Exploration, Exploitation, and Knowledge Management Strategies in Multi-Tier Hierarchical Organizations Experiencing Environmental Turbulence

North American Assoc. for Computational Social and Organizational Science (NAACSOS) Conference, June 2006

6 Pages Posted: 6 Feb 2007 Last revised: 1 Jul 2014

David A. Bray

Harvard University; University of Oxford; National Defense University

Date Written: December 1, 2005

Abstract

James G. March conceived organizational learning as a balance between the exploration of new alternatives and the exploitation of existing competencies in an organization. This study extends March's model to consider exploration and exploitation in a hierarchical organization. First, the effect of additional tiers in a hierarchical organization is analyzed and related to March's original constructs of exploration, exploitation, personnel turnover, and environmental turbulence. Second, the study evaluates additional effects of a knowledge management system that collects and shares knowledge from expert individuals in an organization. This study finds that in the absence of personnel turnover, a knowledge strategy of high exploitation and low exploration for a multi-tiered hierarchical organization reduces the veracity of average individual knowledge levels when compared to alternative strategies. The magnitude of this reduction in veracity increases as the number of tiers in a hierarchical organization increase; flat organizations will see less of a reduction compared to multi-tiered organizations. A weighted least-squares regression performed on a second set of data corroborates this central observation. Cumulative findings have strategic relevance for both organizational theory and the application of knowledge management systems.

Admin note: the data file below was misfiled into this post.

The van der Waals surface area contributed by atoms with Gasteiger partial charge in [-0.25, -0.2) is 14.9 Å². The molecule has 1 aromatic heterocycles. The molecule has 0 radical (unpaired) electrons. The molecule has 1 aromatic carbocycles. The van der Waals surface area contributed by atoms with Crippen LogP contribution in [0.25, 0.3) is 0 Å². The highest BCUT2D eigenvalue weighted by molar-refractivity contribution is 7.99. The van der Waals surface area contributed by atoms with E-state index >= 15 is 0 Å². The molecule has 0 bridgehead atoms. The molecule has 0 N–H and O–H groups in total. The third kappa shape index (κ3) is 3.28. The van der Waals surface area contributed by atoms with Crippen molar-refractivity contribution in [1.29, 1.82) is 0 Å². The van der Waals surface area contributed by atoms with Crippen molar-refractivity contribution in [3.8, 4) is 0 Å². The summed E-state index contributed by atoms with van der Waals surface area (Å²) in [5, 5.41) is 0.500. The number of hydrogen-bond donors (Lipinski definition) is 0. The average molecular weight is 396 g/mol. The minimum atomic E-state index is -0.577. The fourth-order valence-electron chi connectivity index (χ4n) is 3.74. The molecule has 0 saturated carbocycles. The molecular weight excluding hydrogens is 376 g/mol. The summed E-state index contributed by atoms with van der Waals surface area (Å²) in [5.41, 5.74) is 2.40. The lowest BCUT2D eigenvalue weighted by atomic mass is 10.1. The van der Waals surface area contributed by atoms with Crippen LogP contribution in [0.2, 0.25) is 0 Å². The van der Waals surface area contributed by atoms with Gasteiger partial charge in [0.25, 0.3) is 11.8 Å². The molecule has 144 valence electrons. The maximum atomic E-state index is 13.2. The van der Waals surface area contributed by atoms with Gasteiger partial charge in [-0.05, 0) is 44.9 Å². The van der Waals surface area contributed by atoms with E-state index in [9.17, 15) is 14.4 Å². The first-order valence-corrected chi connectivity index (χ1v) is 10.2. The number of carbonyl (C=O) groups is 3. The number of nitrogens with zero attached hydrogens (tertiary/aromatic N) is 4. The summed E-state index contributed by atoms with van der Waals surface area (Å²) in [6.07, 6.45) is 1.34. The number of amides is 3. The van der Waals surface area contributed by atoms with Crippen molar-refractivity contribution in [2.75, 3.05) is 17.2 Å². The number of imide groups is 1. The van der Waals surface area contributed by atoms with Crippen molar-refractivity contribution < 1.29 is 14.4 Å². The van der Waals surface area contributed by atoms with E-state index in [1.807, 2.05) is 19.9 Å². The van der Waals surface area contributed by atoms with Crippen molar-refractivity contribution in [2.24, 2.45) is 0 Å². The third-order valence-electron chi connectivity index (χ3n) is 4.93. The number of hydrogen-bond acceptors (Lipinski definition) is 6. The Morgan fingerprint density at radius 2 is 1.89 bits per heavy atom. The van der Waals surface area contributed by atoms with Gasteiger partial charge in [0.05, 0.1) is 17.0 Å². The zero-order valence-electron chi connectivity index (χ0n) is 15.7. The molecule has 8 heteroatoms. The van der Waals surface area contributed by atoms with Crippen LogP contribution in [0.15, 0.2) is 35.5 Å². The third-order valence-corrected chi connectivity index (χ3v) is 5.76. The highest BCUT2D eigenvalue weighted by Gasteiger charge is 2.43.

Keywords: organizational learning, exploration, exploitation, personnel turnover, environmental turbulence, hierarchical organizations, knowledge management

JEL Classification: D21, D23, D70, D81, D83, O31

Suggested Citation

Bray, David A., Exploration, Exploitation, and Knowledge Management Strategies in Multi-Tier Hierarchical Organizations Experiencing Environmental Turbulence (December 1, 2005). North American Assoc. for Computational Social and Organizational Science (NAACSOS) Conference, June 2006. Available at SSRN: https://ssrn.com/abstract=961043 or http://dx.doi.org/10.2139/ssrn.961043

David A. Bray (Contact Author)

Harvard University ( email )

1875 Cambridge Street
Cambridge, MA 02138
United States

University of Oxford

Oxford
United Kingdom

HOME PAGE: http://www.linkedin.com/in/dbray

National Defense University ( email )

Marshall Hall
300 5th Avenue
Washington, DC 20319-5066
United States

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